“We’re going to start where the need for reform is greatest,” McCain said in Tampa, Fla. “In short order we’re going to put an end to the reckless conduct and unbridled greed that have caused the crisis on Wall Street. We’re gonna put a stop to it.”
However, McCain later returned to his years in Washington in an ad addressing the economy that pointed to “experience and leadership in a time of crisis.”
McCain says he's going to fix the economy... with more of the same.
Isn't "Senator" usually capitalized? I wonder if that's an actual typo or a subtle hit on McCain. Not that anything else in this article indicates that it should be given that much credit. This is not great writing. It's not even particularly good.
Leonard Steinhorn, professor of politics and media at American University, said the new Obama message seems to be an attempt to “create a partnership of change between Obama and the voters.”
He said the new rhetoric stresses the voters over himself, as he tries to blunt McCain’s use of his campaign theme.
“It’s not about the candidate. It’s about the type of society that we want, that we need to be different from the past eight years,” Steinhorn said. “There’s a subtle difference between the two, but the message is clear.”
Obama puts the voters before himself.
This is very interesting. I've been reading Literacy is Not Enough, and I think that Valentine Cunningham hit the nail on the head when she said this on page 10:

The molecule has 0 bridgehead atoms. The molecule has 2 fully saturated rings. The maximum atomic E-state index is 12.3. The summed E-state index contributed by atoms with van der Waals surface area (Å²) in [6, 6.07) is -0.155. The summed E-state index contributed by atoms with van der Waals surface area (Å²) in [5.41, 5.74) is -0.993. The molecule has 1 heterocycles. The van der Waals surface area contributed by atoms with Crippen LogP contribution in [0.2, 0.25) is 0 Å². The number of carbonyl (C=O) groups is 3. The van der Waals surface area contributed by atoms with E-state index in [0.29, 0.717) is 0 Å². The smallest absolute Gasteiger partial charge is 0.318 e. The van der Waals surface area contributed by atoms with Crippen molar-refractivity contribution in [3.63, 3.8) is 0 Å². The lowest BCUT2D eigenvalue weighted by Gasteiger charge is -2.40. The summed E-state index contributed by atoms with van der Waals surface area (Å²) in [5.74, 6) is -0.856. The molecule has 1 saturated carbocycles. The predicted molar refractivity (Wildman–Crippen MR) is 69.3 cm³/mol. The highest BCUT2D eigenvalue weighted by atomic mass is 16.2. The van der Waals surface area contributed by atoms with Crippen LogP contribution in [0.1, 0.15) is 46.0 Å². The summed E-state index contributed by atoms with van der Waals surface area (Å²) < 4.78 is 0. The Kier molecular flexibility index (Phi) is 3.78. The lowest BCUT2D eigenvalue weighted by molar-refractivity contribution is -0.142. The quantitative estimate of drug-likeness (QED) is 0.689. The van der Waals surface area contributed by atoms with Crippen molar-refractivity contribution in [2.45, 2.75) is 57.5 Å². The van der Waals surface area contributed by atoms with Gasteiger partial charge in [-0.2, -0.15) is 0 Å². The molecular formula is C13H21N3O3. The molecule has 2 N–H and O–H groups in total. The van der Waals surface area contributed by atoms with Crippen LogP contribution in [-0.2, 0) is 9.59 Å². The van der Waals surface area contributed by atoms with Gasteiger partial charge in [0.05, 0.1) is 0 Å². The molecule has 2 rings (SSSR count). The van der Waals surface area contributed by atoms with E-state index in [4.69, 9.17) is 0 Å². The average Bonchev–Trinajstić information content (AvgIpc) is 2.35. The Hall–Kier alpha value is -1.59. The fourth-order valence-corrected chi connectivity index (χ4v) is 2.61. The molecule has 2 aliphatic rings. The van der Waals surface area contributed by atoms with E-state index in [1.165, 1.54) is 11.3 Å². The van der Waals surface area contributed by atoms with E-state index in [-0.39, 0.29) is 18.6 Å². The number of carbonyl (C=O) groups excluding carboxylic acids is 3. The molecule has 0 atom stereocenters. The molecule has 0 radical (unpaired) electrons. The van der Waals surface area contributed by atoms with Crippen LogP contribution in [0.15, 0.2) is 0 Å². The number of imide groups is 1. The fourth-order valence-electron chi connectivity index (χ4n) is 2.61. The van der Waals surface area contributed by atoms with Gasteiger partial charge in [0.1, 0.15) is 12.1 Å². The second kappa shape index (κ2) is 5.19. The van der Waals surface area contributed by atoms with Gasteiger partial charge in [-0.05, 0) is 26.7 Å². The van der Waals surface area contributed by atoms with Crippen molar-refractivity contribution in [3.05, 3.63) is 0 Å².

But there is, of course, reading and reading. And mere reading, base reading, simple, instrumental reading, does not raise you much above Jo's beast like level. [Jo is an illiterate street urchin in Dickens' Bleak House.] And what is most striking about the changing nature of modern reading material is how it moves us insistently back to a more and more simplistic, merely instrumental, reading position. We, and it, are progressively dumbed and dumbed-down. We are treated more and more as nearly-Jos, forced increasingly to inhabit a sort of glorified Reader's Digest kind of world, the zone of the hand-out, the precis, the ad-man's slogan, the politician's catch-phrase, the government department's brochure, the headline. Public words get progressively baby-like. The lettering up in neon is gargantuan easy reading stuff. The tabloids' mastheads come in massive print, as if for nursery readers. We're surrounded by baby-words writ large, and simple sentences for the learner reader. Public discourse is made up of little words, short phrases, small paragraphs [!], brief texts.
It is one of the great ironies of our time that as the means of modern writing production get more and more sophisticated, modern reading-content gets more and more playschool.
Case in point. Neither Obama nor Fox's Berger and Kapp, authors of the article, manage to use any complex sentences or vocabulary. Paragraphs are too short to communicate a complete idea. The single quote from McCain (The article is noticeably one-sided, in favor of Obama, who was complaining about Fox not endorsing him last I heard.) is more of the same.
Though I do think that Ms. Cunningham is not giving children's literature enough credit. It's better than this particular example of "public words."